There are specific sources of stress relating to the condition, such as having to find and manage medical support, managing the lifelong use of medications, and dealing with the stigma and discrimination associated with HIV.

Some antiretroviral drugs may also cause mental health side effects, such as anxiety.

Many mental health problems are treatable. Talking therapies, medications, and social support can all help.

The CDC provide a list of services that can help people manage the stigma and discrimination linked with HIV and receive additional support.

For more information about where to find support when living with HIV, people can visit the HIV.gov website.

While there is no cure for HIV, antiretroviral therapy can reduce the amount of the virus in the blood to very low levels. By doing this, it keeps the person healthy and prevents the transmission of the virus to other people.

A very low, or undetectable, viral load means that the risk of transmission to others is virtually zero, which has led to the phrase: undetectable = untransmittable (U=U).

Experts encourage all people with HIV, regardless of their CD4 T-cell count, to start taking antiretroviral drugs as soon as possible after their diagnosis. Early treatment is key to a good outcome.

As with other medications, antiretroviral drugs can cause side effects in some people. However, modern drugs tend to produce fewer and less severe side effects than older drugs.

Possible side effects of antiretroviral drugs include:

  • fatigue
  • headaches
  • diarrhea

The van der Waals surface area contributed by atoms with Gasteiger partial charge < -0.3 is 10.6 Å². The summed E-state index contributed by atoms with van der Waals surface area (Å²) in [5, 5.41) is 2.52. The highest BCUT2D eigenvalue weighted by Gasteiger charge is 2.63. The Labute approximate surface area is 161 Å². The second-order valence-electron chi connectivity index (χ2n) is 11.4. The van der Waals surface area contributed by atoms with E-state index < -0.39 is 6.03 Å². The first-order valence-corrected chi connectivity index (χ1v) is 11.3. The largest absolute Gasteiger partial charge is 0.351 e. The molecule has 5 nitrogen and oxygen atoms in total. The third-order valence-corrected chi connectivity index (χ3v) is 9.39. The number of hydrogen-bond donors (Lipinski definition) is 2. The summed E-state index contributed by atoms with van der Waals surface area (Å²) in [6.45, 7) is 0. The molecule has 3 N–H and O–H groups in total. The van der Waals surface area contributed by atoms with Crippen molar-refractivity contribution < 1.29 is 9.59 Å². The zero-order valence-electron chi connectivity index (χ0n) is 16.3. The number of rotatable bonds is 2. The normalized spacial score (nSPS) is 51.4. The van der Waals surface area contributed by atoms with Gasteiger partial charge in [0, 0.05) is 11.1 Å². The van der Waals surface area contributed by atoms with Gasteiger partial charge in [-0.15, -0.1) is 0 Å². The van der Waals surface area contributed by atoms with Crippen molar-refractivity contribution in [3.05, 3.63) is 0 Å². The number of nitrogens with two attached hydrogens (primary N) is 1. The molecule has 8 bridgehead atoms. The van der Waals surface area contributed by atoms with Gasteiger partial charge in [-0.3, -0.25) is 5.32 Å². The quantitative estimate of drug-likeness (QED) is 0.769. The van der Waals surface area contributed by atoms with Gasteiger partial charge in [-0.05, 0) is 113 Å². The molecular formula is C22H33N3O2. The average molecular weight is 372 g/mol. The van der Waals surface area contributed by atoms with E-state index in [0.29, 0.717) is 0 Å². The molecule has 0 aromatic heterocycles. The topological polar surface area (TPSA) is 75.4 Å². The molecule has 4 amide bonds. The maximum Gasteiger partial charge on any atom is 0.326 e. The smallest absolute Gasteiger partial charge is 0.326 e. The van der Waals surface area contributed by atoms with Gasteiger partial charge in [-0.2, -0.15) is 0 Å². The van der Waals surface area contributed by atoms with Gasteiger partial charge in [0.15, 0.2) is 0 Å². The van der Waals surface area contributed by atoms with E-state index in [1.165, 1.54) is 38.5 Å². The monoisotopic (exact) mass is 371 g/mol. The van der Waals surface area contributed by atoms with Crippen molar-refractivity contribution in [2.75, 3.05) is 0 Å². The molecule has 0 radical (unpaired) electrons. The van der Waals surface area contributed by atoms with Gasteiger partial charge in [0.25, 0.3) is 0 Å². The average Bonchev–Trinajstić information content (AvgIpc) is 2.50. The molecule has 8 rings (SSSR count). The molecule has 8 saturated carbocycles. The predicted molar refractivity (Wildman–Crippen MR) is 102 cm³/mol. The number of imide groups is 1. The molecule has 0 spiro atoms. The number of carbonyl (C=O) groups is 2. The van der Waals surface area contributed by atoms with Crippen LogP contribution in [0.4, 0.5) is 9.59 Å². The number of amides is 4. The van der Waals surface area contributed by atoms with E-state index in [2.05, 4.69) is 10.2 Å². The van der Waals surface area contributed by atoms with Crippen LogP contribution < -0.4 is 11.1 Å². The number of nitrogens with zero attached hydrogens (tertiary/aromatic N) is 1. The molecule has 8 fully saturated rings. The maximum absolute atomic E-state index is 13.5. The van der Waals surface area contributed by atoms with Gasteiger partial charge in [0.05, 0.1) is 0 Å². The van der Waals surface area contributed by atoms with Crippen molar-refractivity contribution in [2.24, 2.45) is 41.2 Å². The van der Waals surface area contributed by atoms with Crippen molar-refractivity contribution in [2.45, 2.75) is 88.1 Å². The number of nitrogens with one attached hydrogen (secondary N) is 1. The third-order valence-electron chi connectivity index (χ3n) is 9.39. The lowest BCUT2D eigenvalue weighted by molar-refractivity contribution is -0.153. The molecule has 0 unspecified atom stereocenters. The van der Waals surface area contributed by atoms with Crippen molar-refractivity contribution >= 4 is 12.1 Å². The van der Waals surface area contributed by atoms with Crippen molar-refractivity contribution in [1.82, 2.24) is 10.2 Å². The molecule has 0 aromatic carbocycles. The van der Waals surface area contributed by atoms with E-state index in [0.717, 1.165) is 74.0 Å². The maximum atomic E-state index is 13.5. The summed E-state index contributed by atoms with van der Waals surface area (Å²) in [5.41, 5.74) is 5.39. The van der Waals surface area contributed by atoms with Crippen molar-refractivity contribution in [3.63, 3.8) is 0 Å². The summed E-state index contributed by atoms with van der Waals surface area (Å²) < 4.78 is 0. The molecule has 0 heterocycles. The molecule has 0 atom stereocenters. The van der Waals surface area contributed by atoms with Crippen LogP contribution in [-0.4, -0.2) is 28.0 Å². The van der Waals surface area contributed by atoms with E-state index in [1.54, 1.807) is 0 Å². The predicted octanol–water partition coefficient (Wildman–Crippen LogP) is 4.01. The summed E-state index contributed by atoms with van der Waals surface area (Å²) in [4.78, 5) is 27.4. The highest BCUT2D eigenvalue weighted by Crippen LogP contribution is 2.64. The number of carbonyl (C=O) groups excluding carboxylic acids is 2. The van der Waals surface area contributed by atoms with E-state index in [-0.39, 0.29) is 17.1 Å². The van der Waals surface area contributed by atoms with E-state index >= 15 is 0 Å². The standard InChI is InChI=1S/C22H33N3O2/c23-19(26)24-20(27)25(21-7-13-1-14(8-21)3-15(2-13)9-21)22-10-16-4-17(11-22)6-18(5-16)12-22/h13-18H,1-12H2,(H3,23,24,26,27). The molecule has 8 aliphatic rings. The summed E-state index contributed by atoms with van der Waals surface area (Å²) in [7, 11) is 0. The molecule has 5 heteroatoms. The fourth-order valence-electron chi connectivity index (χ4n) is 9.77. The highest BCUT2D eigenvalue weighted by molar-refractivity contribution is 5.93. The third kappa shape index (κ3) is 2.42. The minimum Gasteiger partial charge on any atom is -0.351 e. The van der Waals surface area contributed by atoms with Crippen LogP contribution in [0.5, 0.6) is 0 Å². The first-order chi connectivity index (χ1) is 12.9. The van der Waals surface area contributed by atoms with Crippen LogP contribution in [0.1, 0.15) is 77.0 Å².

• nausea or vomiting
  • difficulty sleeping
  • dry mouth
  • a skin rash
  • dizziness
  • pain

Some side effects may last for a few days or weeks after the person starts treatment. Others may start later or last longer.

If a person experiences severe side effects that make them consider stopping treatment, they can talk to their healthcare provider. Stopping treatment or skipping doses can lead to drug resistance and limit a person’s treatment options.

Some people can reduce some side effects by taking the medication 2 hours before going to bed. Other people may prefer to take it in the morning to prevent sleep disturbances.

When taking antiretroviral drugs, a person needs to be aware that their medication may interact with other prescription medications, as well as herbal remedies and recreational drugs.

Certain HIV drugs may also lead to less obvious changes, such as:

  • increased cholesterol and other fats in the blood
  • liver or kidney problems
  • changes in the distribution of body fat, in people taking older HIV drugs

Healthcare providers can monitor for these issues during routine checkups.

Despite these problems, there is now evidence of the long-term safety of antiretroviral therapy, which can significantly increase life expectancy for many people with HIV.

Read more about treatments for HIV here.

HIV is a virus that affects the immune system. Without treatment, it can damage the immune system, increasing the risk of other infections and leading to possible complications across the body.

However, antiretroviral therapy lowers the amount of HIV in the body, which prevents it from damaging the immune system. This treatment has led to opportunistic infections becoming much less common.